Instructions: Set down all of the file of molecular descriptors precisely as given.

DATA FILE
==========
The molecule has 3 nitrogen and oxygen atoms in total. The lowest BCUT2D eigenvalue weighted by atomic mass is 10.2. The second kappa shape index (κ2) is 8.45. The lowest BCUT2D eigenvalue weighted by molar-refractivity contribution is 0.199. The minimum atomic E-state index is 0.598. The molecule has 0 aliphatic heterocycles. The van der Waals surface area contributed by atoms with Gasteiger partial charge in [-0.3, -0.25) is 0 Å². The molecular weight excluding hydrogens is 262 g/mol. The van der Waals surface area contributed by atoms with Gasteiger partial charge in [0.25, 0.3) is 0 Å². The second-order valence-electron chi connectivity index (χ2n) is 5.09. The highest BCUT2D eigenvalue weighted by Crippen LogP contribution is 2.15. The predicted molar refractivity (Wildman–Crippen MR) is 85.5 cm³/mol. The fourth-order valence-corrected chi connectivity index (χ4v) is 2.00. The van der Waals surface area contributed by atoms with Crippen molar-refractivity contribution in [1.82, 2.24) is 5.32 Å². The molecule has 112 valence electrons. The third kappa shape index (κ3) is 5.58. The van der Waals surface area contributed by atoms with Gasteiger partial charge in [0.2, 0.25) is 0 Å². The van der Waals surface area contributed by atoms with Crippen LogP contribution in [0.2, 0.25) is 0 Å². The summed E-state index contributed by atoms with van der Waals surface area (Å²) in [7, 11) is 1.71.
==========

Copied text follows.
The molecule has 3 nitrogen and oxygen atoms in total. The lowest BCUT2D eigenvalue weighted by atomic mass is 10.2. The second kappa shape index (κ2) is 8.45. The lowest BCUT2D eigenvalue weighted by molar-refractivity contribution is 0.199. The minimum atomic E-state index is 0.598. The molecule has 0 aliphatic heterocycles. The van der Waals surface area contributed by atoms with Gasteiger partial charge in [-0.3, -0.25) is 0 Å². The molecular weight excluding hydrogens is 262 g/mol. The van der Waals surface area contributed by atoms with Gasteiger partial charge in [0.25, 0.3) is 0 Å². The second-order valence-electron chi connectivity index (χ2n) is 5.09. The highest BCUT2D eigenvalue weighted by Crippen LogP contribution is 2.15. The predicted molar refractivity (Wildman–Crippen MR) is 85.5 cm³/mol. The fourth-order valence-corrected chi connectivity index (χ4v) is 2.00. The van der Waals surface area contributed by atoms with Crippen molar-refractivity contribution in [1.82, 2.24) is 5.32 Å². The molecule has 112 valence electrons. The third kappa shape index (κ3) is 5.58. The van der Waals surface area contributed by atoms with Gasteiger partial charge in [0.2, 0.25) is 0 Å². The van der Waals surface area contributed by atoms with Crippen LogP contribution in [0.2, 0.25) is 0 Å². The summed E-state index contributed by atoms with van der Waals surface area (Å²) in [7, 11) is 1.71.